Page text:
Rule #3 – Shop at the end of the month.  CPO BMW’s have a 60-90 day turnover where if they have been on the lot that long, BMW mandates that they go to auction.  So, if you shop at the end of the month, there is a good chance that there will be some cars on the lot that the dealership is HIGHLY motivated to get rid of.  ALWAYS ask them how long the car has been on the lot.  If it is anything over 2 months, you’ve gotta good chance of knocking some serious dough off that sticker.  If it just got there, maybe it will be there in 2 months.  For that matter, look often.  New CPO’s are hitting the lot almost daily in some cases.

Rule #4 – Be willing to walk away.  After you have scheduled your appointments, go drive the cars, find out if you would be happy behind the wheel for the next 5 years, make sure this is a salesman you feel comfortable with (if you do buy the car from him, it is nice to always have someone to call about the car in the future).  Every dealership is going to try and crunch some numbers with you that night.  Don’t do it, at least not tonight.  There are 5 BMW dealerships in the NE Ohio area, so in our case, we had a lot more shopping to do.  There is a good chance that even when you get in the negotiation room that you will want to walk away.  It gives the dealership time to think about what they are willing to get rid of the car for.  Consider it recon for yourself on where the market is, and most importantly get a feel for how badly they want to sell the car.  Also, because of rule #2, it is very possible that you may lose the opportunity on some cars, but there will be more, I promise.  This CPO market is VERY driven by inventory.  Some dealers will have killer prices on X3’s, and the other has expensive X3’s but super deals on 328xi’s.

Rule #5 – Use what you have learned from shopping and researching.  Once you get to a point where you are ready to buy, remember why you have been doing all this research!  It would be a waste to have spent all that time and been too shy not to voice it.  If a dealer has offered you what you think is a decent price and you have walked away (which you should have at least once), let the other dealers know what there competition is.  Don’t be an asshole, you don’t have to name names or be threatening, but you can say “Hey Salesman X, your competition is a X dollar offer right now, if you cant beat that, I won’t waste either our times”.  I had one dealer tell me he could not touch that price, and I had the other say “Yeah, I can beat it by 1000 bucks”.  By the way, that was the car we bought.

Rule #6 – Learn a poker face.  Unless it is free, no matter what number that dealer throws at you, be as unimpressed as the first time you tasted a Bud Light.  Since you did your research, you already know what you want to pay for the car.  It is very appropriate to say something like “I need that to be around X dollars or we flat out cant make a deal here.”  You would be surprised how much you can get knocked off of a car without even saying a word.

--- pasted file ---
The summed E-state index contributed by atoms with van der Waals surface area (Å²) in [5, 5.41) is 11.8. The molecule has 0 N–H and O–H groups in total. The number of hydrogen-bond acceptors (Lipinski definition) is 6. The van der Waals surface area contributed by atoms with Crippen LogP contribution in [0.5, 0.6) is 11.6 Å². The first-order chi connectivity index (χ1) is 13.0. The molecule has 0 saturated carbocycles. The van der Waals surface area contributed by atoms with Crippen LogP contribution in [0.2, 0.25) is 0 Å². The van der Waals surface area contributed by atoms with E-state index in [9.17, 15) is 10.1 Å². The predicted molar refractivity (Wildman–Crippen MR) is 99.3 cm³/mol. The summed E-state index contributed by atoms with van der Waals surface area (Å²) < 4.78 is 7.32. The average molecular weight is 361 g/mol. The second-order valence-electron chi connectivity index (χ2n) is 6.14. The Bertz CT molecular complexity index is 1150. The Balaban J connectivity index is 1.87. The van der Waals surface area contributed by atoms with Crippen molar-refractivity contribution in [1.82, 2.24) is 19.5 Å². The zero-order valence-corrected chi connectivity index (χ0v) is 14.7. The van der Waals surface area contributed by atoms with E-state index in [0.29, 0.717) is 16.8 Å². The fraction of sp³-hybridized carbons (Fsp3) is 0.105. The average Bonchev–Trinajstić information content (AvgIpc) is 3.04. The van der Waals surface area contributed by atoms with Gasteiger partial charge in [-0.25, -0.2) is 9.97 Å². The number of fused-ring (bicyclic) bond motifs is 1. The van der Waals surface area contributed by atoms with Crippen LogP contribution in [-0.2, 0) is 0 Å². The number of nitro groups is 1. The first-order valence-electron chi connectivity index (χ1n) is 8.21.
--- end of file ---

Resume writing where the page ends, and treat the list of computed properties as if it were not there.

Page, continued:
Negotiation will almost undoubtedly be a little uncomfortable, but it is a good thing to learn across many aspects of life, from negotiating a raise at your job, to buying a car, to negotiating a price on a house, to buying something at a gun/trade show.  You are out to do what is best for you, and the dealership is out there to make a little money.  There is a balance there, but it is one you generally have to fight for.

Lastly, when you do buy a car, let the other salesmen know that you found something.  You should have all of their contact info by now, and I think it is just common courtesy so they don’t have to keep looking for a car that meets your needs.  Plus, I have never met someone that I have talked into a BMW that didn’t buy one again, and next time the “other guy” may have a better deal, and knowing someone the next time you go shopping is one less step in the process.

Using all of these strategies, I was able to get what I thought was a decent number off the sticker, a warranty till 2013, valet service, loaner cars when it is being serviced, and all the other luxuries you get from buying a new BMW (that not too many others offer, btw).  With CPO prices on some cars less than 20K, it is absolutely possible that you CAN afford the Ultimate Driving Machine.  Besides, go look for any warranted new car for around 20 grand with all of those amenities, you aren’t going to find very much, and you won’t find anything the caliber of a BMW.

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CodeMash 2010, the Ocarina of Time

Well, CodeMash 2010 is in the books, and once again it was an awesome experience.  I find that throughout the whole conference I come up with tons of ideas to write about, I mean itching to write about, and then when I get home, and the whirlwind of reality hits me at work, here I am a week later and I haven’t written a thing…  Boo on me.